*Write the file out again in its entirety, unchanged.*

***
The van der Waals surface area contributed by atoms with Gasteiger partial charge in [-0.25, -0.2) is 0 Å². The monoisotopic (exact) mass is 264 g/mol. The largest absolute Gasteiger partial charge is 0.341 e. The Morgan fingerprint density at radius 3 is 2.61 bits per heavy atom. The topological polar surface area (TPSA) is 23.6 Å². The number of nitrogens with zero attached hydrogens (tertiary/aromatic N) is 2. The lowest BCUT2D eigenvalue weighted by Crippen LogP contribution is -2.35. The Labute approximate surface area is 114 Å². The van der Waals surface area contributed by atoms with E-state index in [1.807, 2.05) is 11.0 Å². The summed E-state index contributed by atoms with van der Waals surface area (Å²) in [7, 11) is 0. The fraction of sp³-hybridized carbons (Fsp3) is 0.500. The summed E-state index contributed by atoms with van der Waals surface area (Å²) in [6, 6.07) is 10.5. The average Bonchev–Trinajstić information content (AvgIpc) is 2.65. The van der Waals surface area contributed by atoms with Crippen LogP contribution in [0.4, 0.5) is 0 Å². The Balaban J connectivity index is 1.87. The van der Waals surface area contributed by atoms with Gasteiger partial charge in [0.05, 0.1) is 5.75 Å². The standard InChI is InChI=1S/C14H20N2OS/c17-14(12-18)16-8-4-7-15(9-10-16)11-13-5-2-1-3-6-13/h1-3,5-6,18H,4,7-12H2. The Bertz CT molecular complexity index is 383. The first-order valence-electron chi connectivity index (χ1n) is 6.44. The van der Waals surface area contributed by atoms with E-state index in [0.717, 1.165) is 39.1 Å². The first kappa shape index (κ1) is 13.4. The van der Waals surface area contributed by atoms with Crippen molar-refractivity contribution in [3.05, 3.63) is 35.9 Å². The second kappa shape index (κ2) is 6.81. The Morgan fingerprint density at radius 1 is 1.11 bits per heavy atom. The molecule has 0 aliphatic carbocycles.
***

The van der Waals surface area contributed by atoms with Gasteiger partial charge in [-0.25, -0.2) is 0 Å². The monoisotopic (exact) mass is 264 g/mol. The largest absolute Gasteiger partial charge is 0.341 e. The Morgan fingerprint density at radius 3 is 2.61 bits per heavy atom. The topological polar surface area (TPSA) is 23.6 Å². The number of nitrogens with zero attached hydrogens (tertiary/aromatic N) is 2. The lowest BCUT2D eigenvalue weighted by Crippen LogP contribution is -2.35. The Labute approximate surface area is 114 Å². The van der Waals surface area contributed by atoms with E-state index in [1.807, 2.05) is 11.0 Å². The summed E-state index contributed by atoms with van der Waals surface area (Å²) in [7, 11) is 0. The fraction of sp³-hybridized carbons (Fsp3) is 0.500. The summed E-state index contributed by atoms with van der Waals surface area (Å²) in [6, 6.07) is 10.5. The average Bonchev–Trinajstić information content (AvgIpc) is 2.65. The van der Waals surface area contributed by atoms with Crippen LogP contribution in [0.4, 0.5) is 0 Å². The Balaban J connectivity index is 1.87. The van der Waals surface area contributed by atoms with Gasteiger partial charge in [0.05, 0.1) is 5.75 Å². The standard InChI is InChI=1S/C14H20N2OS/c17-14(12-18)16-8-4-7-15(9-10-16)11-13-5-2-1-3-6-13/h1-3,5-6,18H,4,7-12H2. The Bertz CT molecular complexity index is 383. The first-order valence-electron chi connectivity index (χ1n) is 6.44. The van der Waals surface area contributed by atoms with E-state index in [0.717, 1.165) is 39.1 Å². The first kappa shape index (κ1) is 13.4. The van der Waals surface area contributed by atoms with Crippen molar-refractivity contribution in [3.05, 3.63) is 35.9 Å². The second kappa shape index (κ2) is 6.81. The Morgan fingerprint density at radius 1 is 1.11 bits per heavy atom. The molecule has 0 aliphatic carbocycles.